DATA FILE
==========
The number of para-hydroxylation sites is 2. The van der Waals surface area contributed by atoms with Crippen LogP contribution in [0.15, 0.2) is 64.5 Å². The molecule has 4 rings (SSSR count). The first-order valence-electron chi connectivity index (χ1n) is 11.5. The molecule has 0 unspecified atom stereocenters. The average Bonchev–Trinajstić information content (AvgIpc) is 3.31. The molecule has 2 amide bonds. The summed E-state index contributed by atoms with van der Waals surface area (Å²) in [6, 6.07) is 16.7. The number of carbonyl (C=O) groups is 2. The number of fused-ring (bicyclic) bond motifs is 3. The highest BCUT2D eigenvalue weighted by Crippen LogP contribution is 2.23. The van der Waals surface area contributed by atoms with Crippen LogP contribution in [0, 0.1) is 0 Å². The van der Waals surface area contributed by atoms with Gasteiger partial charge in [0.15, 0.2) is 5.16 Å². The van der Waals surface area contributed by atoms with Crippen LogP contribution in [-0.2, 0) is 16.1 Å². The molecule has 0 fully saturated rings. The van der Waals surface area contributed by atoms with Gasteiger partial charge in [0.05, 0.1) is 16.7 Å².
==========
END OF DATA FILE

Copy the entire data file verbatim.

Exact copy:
The number of para-hydroxylation sites is 2. The van der Waals surface area contributed by atoms with Crippen LogP contribution in [0.15, 0.2) is 64.5 Å². The molecule has 4 rings (SSSR count). The first-order valence-electron chi connectivity index (χ1n) is 11.5. The molecule has 0 unspecified atom stereocenters. The average Bonchev–Trinajstić information content (AvgIpc) is 3.31. The molecule has 2 amide bonds. The summed E-state index contributed by atoms with van der Waals surface area (Å²) in [6, 6.07) is 16.7. The number of carbonyl (C=O) groups is 2. The number of fused-ring (bicyclic) bond motifs is 3. The highest BCUT2D eigenvalue weighted by Crippen LogP contribution is 2.23. The van der Waals surface area contributed by atoms with Crippen LogP contribution in [0, 0.1) is 0 Å². The van der Waals surface area contributed by atoms with Gasteiger partial charge in [0.15, 0.2) is 5.16 Å². The van der Waals surface area contributed by atoms with Crippen LogP contribution in [-0.2, 0) is 16.1 Å². The molecule has 0 fully saturated rings. The van der Waals surface area contributed by atoms with Gasteiger partial charge in [0.05, 0.1) is 16.7 Å².